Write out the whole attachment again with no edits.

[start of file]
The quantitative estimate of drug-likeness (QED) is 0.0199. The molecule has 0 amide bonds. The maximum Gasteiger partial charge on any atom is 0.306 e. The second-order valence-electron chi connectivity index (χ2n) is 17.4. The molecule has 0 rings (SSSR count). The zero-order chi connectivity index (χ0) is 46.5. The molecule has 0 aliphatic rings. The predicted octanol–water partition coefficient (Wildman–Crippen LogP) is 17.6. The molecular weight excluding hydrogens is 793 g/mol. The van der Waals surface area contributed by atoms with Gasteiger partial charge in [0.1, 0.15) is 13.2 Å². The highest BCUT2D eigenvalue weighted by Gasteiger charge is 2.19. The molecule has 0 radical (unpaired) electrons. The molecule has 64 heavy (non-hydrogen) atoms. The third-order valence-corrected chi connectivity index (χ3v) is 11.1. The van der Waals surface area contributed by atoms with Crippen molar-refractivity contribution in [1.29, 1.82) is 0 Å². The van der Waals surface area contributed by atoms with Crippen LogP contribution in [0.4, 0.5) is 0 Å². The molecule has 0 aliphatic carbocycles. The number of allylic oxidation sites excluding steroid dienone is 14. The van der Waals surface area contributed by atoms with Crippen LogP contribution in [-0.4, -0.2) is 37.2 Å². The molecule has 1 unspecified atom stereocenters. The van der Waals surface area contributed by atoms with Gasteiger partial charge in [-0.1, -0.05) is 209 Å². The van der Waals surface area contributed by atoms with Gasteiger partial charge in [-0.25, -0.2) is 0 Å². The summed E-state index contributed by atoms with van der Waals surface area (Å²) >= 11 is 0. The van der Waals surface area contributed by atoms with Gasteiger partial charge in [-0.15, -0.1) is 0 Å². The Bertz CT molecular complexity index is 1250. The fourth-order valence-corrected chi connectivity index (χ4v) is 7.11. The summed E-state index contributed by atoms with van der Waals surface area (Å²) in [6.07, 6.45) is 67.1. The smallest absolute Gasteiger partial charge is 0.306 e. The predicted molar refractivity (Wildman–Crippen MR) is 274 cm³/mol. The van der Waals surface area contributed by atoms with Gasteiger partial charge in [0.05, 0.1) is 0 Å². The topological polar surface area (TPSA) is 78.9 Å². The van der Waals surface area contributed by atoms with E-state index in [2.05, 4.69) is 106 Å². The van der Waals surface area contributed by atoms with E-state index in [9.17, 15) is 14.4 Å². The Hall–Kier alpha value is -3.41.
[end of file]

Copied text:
The quantitative estimate of drug-likeness (QED) is 0.0199. The molecule has 0 amide bonds. The maximum Gasteiger partial charge on any atom is 0.306 e. The second-order valence-electron chi connectivity index (χ2n) is 17.4. The molecule has 0 rings (SSSR count). The zero-order chi connectivity index (χ0) is 46.5. The molecule has 0 aliphatic rings. The predicted octanol–water partition coefficient (Wildman–Crippen LogP) is 17.6. The molecular weight excluding hydrogens is 793 g/mol. The van der Waals surface area contributed by atoms with Gasteiger partial charge in [0.1, 0.15) is 13.2 Å². The highest BCUT2D eigenvalue weighted by Gasteiger charge is 2.19. The molecule has 0 radical (unpaired) electrons. The molecule has 64 heavy (non-hydrogen) atoms. The third-order valence-corrected chi connectivity index (χ3v) is 11.1. The van der Waals surface area contributed by atoms with Crippen molar-refractivity contribution in [1.29, 1.82) is 0 Å². The van der Waals surface area contributed by atoms with Crippen LogP contribution in [0.4, 0.5) is 0 Å². The molecule has 0 aliphatic carbocycles. The number of allylic oxidation sites excluding steroid dienone is 14. The van der Waals surface area contributed by atoms with Crippen LogP contribution in [-0.4, -0.2) is 37.2 Å². The molecule has 1 unspecified atom stereocenters. The van der Waals surface area contributed by atoms with Gasteiger partial charge in [-0.1, -0.05) is 209 Å². The van der Waals surface area contributed by atoms with Gasteiger partial charge in [-0.25, -0.2) is 0 Å². The summed E-state index contributed by atoms with van der Waals surface area (Å²) >= 11 is 0. The van der Waals surface area contributed by atoms with Gasteiger partial charge in [-0.15, -0.1) is 0 Å². The Bertz CT molecular complexity index is 1250. The fourth-order valence-corrected chi connectivity index (χ4v) is 7.11. The summed E-state index contributed by atoms with van der Waals surface area (Å²) in [6.07, 6.45) is 67.1. The smallest absolute Gasteiger partial charge is 0.306 e. The predicted molar refractivity (Wildman–Crippen MR) is 274 cm³/mol. The van der Waals surface area contributed by atoms with Gasteiger partial charge in [0.05, 0.1) is 0 Å². The topological polar surface area (TPSA) is 78.9 Å². The van der Waals surface area contributed by atoms with E-state index in [2.05, 4.69) is 106 Å². The van der Waals surface area contributed by atoms with E-state index in [9.17, 15) is 14.4 Å². The Hall–Kier alpha value is -3.41.